President Trump's voter fraud commission will not be getting the names and addresses of California's registered voters. The panel's request was denied on Thursday by Secretary of State Alex Padilla, who said it would only "legitimize" false claims of massive election cheating last fall.
Padilla refused to hand over data, including the names, addresses, political party and voting history of California's 19.4 million voters. Kris Kobach, the secretary of state of Kansas who serves as vice chairman of the Presidential Advisory Commission on Election Integrity, sent letters to all 50 states on Wednesday for information he said would help the group examine rules that either "enhance or undermine the American people’s confidence in the integrity of federal elections processes."
Padilla, though, suggested the effort is little more than a ruse.
Supporters of state Sen. Josh Newman filed a lawsuit Thursday seeking to stop a recall campaign against the lawmaker, alleging that signature gatherers have misled voters and the petition contains false information.
The Democratic legislator from Fullerton faces a recall funded by the California Republican Party for voting with other lawmakers to increase the state’s gas tax and vehicle fees to raise $5.2 billion annually for road repairs.
On Tuesday, the state party announced it had submitted 84,988 signatures to election officials, some 20,000 more signatures than would be needed if officials determine they are valid.
A group of nine state attorneys general, including California Atty. Gen. Xavier Becerra, filed a Freedom of Information Act request with the Department of Homeland Security on Thursday seeking records that would clarify how the Trump administration is enforcing federal immigration law.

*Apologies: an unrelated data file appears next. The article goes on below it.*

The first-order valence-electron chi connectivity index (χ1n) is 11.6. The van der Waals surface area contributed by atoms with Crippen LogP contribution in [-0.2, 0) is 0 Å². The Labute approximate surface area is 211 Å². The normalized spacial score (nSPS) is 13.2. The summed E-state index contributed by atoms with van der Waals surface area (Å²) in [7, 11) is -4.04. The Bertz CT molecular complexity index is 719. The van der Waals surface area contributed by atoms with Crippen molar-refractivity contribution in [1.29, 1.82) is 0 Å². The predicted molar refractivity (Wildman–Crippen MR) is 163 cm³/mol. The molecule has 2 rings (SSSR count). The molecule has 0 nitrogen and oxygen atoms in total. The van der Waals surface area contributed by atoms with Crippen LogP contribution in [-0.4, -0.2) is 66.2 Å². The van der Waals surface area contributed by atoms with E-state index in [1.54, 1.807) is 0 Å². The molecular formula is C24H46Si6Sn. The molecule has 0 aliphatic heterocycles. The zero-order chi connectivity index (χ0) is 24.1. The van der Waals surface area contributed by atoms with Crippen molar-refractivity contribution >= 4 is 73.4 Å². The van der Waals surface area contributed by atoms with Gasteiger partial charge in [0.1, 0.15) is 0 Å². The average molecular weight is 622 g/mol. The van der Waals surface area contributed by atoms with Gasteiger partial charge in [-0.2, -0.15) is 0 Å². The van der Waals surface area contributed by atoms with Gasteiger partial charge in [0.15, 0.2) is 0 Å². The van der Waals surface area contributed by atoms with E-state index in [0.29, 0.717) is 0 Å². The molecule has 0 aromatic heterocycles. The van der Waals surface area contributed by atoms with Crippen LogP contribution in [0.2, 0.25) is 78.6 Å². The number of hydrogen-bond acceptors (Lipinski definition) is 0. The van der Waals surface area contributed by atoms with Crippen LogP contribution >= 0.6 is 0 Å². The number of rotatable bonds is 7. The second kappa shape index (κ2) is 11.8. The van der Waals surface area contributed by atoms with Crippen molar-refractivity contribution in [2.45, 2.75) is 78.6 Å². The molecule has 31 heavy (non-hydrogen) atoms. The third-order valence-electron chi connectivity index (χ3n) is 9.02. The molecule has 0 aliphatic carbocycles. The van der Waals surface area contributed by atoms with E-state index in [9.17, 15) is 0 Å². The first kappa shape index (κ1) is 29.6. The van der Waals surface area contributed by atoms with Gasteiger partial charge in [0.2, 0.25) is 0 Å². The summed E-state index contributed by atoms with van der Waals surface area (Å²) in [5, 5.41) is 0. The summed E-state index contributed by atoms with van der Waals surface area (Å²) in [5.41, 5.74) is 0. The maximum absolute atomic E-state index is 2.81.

The request seeks the number of immigration detentions, deportations and detainer requests, and the rationale for each, as well as clarifying information on whether Trump is following through on comments that he will not target young people who were brought to the country illegally by their parents.
The attorneys general also want to know whether immigrants in the country illegally have been detained at schools, hospitals and places of worship, which the state officials feel should be off-limits for enforcement.
For 50 years, California has had a law that aims to encourage developers to build housing.
But the law has failed at helping stem the statewide shortage of homes that drives California’s affordability problems. The reason? The law requires cities and counties to produce prodigious reports to plan for housing — but it doesn’t hold them accountable for any resulting home building.
Cities and counties resent the law. To avoid complying, they've asked the state to let prison beds count toward their low-income housing goals, among other things. And despite knowing about the law's weaknesses for decades, state lawmakers have provided no incentive, such as a greater share of tax dollars, for cities and counties to meet their housing goals.
When former Trump campaign manager Paul Manafort belatedly filed as a foreign agent on behalf of a pro-Russian Ukrainian political party this week, he listed a meeting with just one U.S. politician — Rep. Dana Rohrabacher of Huntington Beach.
Manafort's years-late filing with the Justice Department details $17 million in political consulting work he did between 2012 and 2014 for the Party of Regions, a Ukrainian party considered friendly with the Kremlin.
Rohrabacher told the Los Angeles Times on Wednesday that the March 2013 meeting happened over dinner at the Capitol Hill Club, a popular Washington Republican social club. He said Manafort billed it as a chance to get reacquainted decades after they worked together in the 1970s on President Reagan's campaign. Still, he assumed Manafort had an agenda.
Two months after a state audit found mismanagement at the University of California, Democratic state lawmakers on Wednesday blocked a Republican legislator’s proposal to have auditors go back in and look deeper at spending, this time with an eye for possible criminal activity.
Assemblyman Dante Acosta (R-Santa Clarita) said the follow-up examination was justified after an audit in April found the UC Office of the President had failed to disclose a $175-million budget surplus to the Board of Regents and the public, was paying excessive salaries and expenses and had inadequate financial safeguards in place to prevent abuse.
The lack of controls, the audit concluded, was “putting millions of dollars at risk of abuse.”